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Risk, Cap Rates

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CVal

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Hello,

Debating risk, cap rates and NOI/SF for net leased industrial properties. Say you have a cap rate table of maybe ten sales. Some of my colleagues are saying that those sales which have higher NOI/SF have higher risk. For example, subject near $4.00 per square foot, comp near $6.00 is higher risk due to this factor.

Honestly, this does not ring true to me, only recently has anyone in my office begun to consider NOI/SF as a risk factor in cap rate analysis.

I welcome other thoughts on the matter, thanks.
 

Michael S

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Given two identical properties if one has a higher NOI/SF it could indicate higher risk, but only if the rent was above-market. If you have two similar distribution warehouses and one is right off the freeway with great access and the other is a mile away with poor access then you would expect the former to achieve higher rents than the latter. It wouldn't make the former more risky, in fact due to a better location it might be less risky as it would be easier to lease-up than the warehouse in a poor location. Comparing cap rates between industrial buildings that range from a bare bones storage warehouse to a flex space with a large office buildout isn't going to be that helpful. Of course sometimes that's the only data that's available. Bottom line I wouldn't consider a higher NOI/SF to inherently be indicative of higher risk. There are many other factors at play (lease term, escalations, credit strength of tenant, quality/condition of the building, location, above/below-market rent, etc.)
 

Gobears81

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Rents of $4 vs $6 per square foot do not, in itself, imply greater risk. But how much it deviates from the market does, particularly if it is a shorter-term lease. For example, I know of some warehouse sales with cap rates of 13% - 16%. Even though I'm in a higher cap rate market than many on this forum, the above market rents are the sole reason for those sales being that much higher. Perhaps not true in all cases, but my experience with industrial is that they are more sensitive to above or below-market rents than the national NNN market. Even if it is a longer-term lease, there is often greater risk associated with above-market rents in many cases, which may be attributed to the likelihood that it will revert to market after the lease or possibly even during the lease. Maybe risk isn't the best word, but rather the market pricing in a greater likelihood of a future decline in NOI (I distinguish between the two because one may not view it as risky per se, just highly unlikely to maintain current NOI). To answer your question, I would compare market rent to actuals. If the comp has market rent of $5/ SF but is leased at $6/ SF, that factor, in itself implies higher risk/ potential downside.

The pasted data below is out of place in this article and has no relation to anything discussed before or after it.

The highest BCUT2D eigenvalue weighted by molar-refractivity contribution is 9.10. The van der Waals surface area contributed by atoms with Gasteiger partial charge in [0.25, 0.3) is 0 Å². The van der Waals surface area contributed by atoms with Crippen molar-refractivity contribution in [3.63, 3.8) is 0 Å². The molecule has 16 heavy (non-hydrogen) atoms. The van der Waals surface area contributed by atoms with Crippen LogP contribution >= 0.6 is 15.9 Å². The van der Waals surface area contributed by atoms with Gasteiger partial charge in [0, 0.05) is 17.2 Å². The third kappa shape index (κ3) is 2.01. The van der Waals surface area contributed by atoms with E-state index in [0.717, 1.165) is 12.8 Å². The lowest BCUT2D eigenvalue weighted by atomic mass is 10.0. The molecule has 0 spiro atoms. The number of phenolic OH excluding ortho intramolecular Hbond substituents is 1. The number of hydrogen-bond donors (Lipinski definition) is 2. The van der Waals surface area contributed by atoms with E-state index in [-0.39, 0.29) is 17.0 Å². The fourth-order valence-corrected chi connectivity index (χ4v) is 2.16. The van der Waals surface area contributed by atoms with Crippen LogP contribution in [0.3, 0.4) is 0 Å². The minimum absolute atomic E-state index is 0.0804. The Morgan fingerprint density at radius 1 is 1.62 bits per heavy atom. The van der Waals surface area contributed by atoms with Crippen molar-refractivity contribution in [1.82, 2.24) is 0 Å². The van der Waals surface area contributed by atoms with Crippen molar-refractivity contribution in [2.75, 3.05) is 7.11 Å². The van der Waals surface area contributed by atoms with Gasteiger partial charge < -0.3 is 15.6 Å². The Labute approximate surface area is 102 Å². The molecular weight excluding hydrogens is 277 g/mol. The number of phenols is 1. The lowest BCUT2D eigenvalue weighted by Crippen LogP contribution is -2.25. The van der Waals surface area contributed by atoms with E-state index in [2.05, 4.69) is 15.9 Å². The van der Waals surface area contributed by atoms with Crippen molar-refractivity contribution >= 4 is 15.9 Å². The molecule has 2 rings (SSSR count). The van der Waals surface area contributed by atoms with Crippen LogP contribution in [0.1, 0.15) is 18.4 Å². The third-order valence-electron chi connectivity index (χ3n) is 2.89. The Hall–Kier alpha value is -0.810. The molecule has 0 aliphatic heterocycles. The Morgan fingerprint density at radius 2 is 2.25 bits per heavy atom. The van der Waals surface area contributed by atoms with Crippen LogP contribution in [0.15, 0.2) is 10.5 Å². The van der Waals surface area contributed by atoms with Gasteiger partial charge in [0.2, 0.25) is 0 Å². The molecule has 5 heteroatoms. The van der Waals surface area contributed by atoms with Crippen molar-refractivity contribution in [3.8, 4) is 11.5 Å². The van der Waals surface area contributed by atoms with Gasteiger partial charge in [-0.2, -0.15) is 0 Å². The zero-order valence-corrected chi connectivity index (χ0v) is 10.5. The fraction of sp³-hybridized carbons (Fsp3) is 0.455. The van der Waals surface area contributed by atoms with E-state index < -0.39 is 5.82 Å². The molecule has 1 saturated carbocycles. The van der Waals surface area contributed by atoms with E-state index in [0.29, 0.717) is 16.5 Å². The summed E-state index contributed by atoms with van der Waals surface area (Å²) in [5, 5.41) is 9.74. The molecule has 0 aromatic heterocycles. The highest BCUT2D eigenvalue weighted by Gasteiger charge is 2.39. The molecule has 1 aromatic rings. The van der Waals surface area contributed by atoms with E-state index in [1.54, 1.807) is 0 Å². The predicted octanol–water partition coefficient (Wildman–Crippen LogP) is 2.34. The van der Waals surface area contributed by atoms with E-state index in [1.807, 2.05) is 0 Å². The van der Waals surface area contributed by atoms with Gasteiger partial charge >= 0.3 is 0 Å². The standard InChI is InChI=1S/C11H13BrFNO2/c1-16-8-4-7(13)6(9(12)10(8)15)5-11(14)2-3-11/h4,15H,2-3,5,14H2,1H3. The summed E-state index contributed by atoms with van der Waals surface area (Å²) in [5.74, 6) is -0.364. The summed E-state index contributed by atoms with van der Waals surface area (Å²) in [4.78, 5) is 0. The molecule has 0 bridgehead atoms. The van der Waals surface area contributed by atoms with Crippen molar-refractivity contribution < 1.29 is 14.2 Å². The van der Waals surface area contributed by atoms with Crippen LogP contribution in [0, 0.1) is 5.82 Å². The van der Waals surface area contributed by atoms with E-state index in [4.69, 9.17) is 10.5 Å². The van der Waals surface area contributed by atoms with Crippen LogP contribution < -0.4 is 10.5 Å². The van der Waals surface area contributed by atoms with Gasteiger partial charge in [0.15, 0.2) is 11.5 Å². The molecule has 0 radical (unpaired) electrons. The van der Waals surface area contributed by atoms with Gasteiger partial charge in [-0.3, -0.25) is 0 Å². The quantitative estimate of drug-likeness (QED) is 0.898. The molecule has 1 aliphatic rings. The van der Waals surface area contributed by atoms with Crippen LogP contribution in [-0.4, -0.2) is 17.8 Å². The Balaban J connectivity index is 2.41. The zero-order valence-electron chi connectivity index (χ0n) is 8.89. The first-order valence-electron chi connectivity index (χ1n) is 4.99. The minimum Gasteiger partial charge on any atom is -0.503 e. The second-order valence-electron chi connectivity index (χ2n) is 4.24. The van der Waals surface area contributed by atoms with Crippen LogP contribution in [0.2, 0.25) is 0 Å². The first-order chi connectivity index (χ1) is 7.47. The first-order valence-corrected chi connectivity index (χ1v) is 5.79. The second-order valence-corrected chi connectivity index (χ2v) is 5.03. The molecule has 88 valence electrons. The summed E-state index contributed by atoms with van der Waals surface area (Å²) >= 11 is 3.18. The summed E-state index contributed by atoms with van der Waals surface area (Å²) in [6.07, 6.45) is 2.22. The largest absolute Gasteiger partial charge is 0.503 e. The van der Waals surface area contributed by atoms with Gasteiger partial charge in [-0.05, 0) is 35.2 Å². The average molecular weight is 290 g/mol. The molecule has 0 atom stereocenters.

PL1957

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Oftentimes with single tenant buildings, the cap rate is driven by the credit and term of the tenant, regardless of how the rental rate compares to market.
 

Gobears81

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Oftentimes with single tenant buildings, the cap rate is driven by the credit and term of the tenant, regardless of how the rental rate compares to market.
Not sure what kind of industrial the OP is referring to, but I've found that the "dumb dentists" (a bit of a cavalier saying, but one that I remember hearing in my finance courses) often flock to the retail properties that could be leased 100% over market without more than a 1% difference in cap rates vs a property leased near market. On net leased manufacturing facilities, I would argue the market to be a bit savvier and very much noticing above or below market rents.
 

Terrel L. Shields

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In poultry farms although income may be identical between new and old, expenses tend higher in older barns, particularly energy cost and maintenance thus cap rates deteriorate over time until the barns get refurbished to a premium contract standard. Plots very nicely as an age-cap rate curve.
 

PL1957

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Not sure what kind of industrial the OP is referring to, but I've found that the "dumb dentists" (a bit of a cavalier saying, but one that I remember hearing in my finance courses) often flock to the retail properties that could be leased 100% over market without more than a 1% difference in cap rates vs a property leased near market. On net leased manufacturing facilities, I would argue the market to be a bit savvier and very much noticing above or below market rents.
A credit deal is a credit deal, regardless if it's retail, industrial or office. Retail deals tend to be smaller in $ making them accessible to a larger pool of buyers. Larger industrial credit deals are very appealing to institutional investors with sub-5 cap rates for the right buildings with the right tenants.
 

Michigan CG

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Larger industrial credit deals are very appealing to institutional investors with sub-5 cap rates for the right buildings with the right tenants.

I don't appraise large industrial, I was surprised at the sub-5 rate you mention.
 

CVal

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Illinois
Thanks for your feedback guys.
 

PL1957

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I don't appraise large industrial, I was surprised at the sub-5 rate you mention.
I can show you 50 sales over the last 12 months of industrial buildings over 100K sf that sold with sub-5 cap rates. Mostly on the coasts, mostly occupied by credit tenants. It's a frothy world out there ...
 
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